US Uptake of Biosimilars Remains Suboptimal and Requires Intervention

Compared with the European Union, biosimilar use in the United States lags, and the US government, health systems, and medical associations all have a role to play.

While biosimilars have the potential to improve access to treatments while also saving patients and health systems a lot of money, uptake in the United States has been suboptimal, highlighting the need to adapt strategies like those in the European Union to improve acceptance of biosimilars, according to a paper published in Seminars in Arthritis and Rheumatism.

As of January 1, 2022, the United States has approved 33 biosimilars, the most recent being Yusimry, an adalimumab biosimilar, and Rezvoglar, an insulin glargine biosimilar. Although biosimilars are often described as similar to generic versions of biologics, that’s not the most accurate definition, according to the authors.

Biosimilars are much more complex, as they cannot be chemically synthesized on a commercial scale, and therefore they are more expensive than generic drugs to develop, they explained. “A generic may only cost $1 million to $4 million and take 2 years to develop vs $100 million to $250 million and 7 to 8 years for a biosimilar.”

Biologics are not only expensive, but their growing use has significantly contributed to rising health care costs. Despite only accounting for 2% of US prescriptions, biologics represent almost 40% of prescription drug spending, the authors wrote.

The requirements for biosimilar approval in the United States and the European Union are largely similar, but there are 2 major differences: The European Medicines Agency requires a postmarketing surveillance plan and individual European countries, not the regulatory agency, decide interchangeability or switching from the reference product.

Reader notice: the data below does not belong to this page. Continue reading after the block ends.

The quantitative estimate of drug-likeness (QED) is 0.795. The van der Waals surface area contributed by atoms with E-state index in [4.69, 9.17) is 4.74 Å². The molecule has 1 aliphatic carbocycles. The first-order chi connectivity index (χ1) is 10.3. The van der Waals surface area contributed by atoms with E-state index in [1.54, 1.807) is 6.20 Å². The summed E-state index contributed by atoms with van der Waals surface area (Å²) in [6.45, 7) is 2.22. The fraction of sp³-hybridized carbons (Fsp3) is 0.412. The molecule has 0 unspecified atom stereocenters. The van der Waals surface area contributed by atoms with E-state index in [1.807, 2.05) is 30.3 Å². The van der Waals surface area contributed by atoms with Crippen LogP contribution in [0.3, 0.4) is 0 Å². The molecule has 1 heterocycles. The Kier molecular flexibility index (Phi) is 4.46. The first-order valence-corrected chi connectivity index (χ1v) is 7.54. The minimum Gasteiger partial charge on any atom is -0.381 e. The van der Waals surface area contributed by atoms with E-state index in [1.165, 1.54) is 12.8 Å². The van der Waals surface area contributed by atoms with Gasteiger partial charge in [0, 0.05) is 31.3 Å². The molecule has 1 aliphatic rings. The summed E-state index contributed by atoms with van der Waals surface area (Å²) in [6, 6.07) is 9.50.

The first EU biosimilar was approved in 2006, and since then it has approved 80 total, although only 74 remain authorized as of January 1, 2022. “In response to incentive programs instituted by individual member states, health authorities, and payers over the last few years, there has been a significant increase in biosimilar usage in the EU,” the authors wrote.

Wider spread use of health technology assessment has led decision-making bodies, like the United Kingdom’s National Institute for Health and Care Excellence to instruct providers to use the least expensive treatments to start. Belgium and Germany have instituted systems that resulted in biosimilars being prescribed to 40% of patients. Norway’s incentives for switching to biosimilars have resulted in 80% or higher market shares for some biosimilars.

“The systems in place in the EU countries are fostering increased use of biosimilars,” the authors wrote. “This is in contrast to what is happening in the US where, out of the $126 billion spent on biologics in 2018, only approximately 2% was spent on biosimilars.”

The authors highlighted these obstacles to biosimilar uptake in the United States:

  • Reimbursement and rates: Since biosimilars have a lower average sales price, under the current system, a biosimilar delivers a lower reimbursement. A pharmacy benefit manager with an agreement to receive rebates for using the reference product has little financial incentive to offer the biosimilar.
  • Patent litigation: AbbVie has 136 patents on Humira. While 7 Humira biosimilars have been approved, starting as early as August 2017, AbbVie, the manufacturer of Humira, has entered into agreements with biosimilar manufacturers to delay launching their products until 2023.
  • Physician and patient concerns: There have been concerns across multiple countries about switching from the reference product to a biosimilar, especially for nonmedical reasons (eg, cost). Physicians have raised the issues of increased immunogenicity as a result of switching, although this increased risk is “purely hypothetical.” Patient concerns are tied to safety and efficacy and the idea that their medication might be switched without their knowledge.

The authors note that the US government, medical associations, and health systems all have a role to play to increase the use of biosimilars. Updating guidelines, improving communication and education to health care providers, and providing financial incentives can all increase biosimilar use in the United States.

In addition, more biosimilars approved for interchangeability can improve uptake, as pharmacists will be permitted or required to dispense interchangeable biosimilars in certain situations based on laws passed in all 50 states and the District of Columbia.

“Relaxing the interchangeability standards, providing clarity on regulatory requirements and postapproval changes, and increasing funding opportunities for switching studies may encourage more biosimilar manufacturers seeking the interchangeable designation in the US,” the authors wrote.

Reference

Kvien TK, Patel K, Strand V. The cost savings of biosimilars can help increase patient access and lift the financial burden of health care systems. Semin Arthritis Rheum. Published online December 30, 2021. doi:10.1016/j.semarthrit.2021.11.009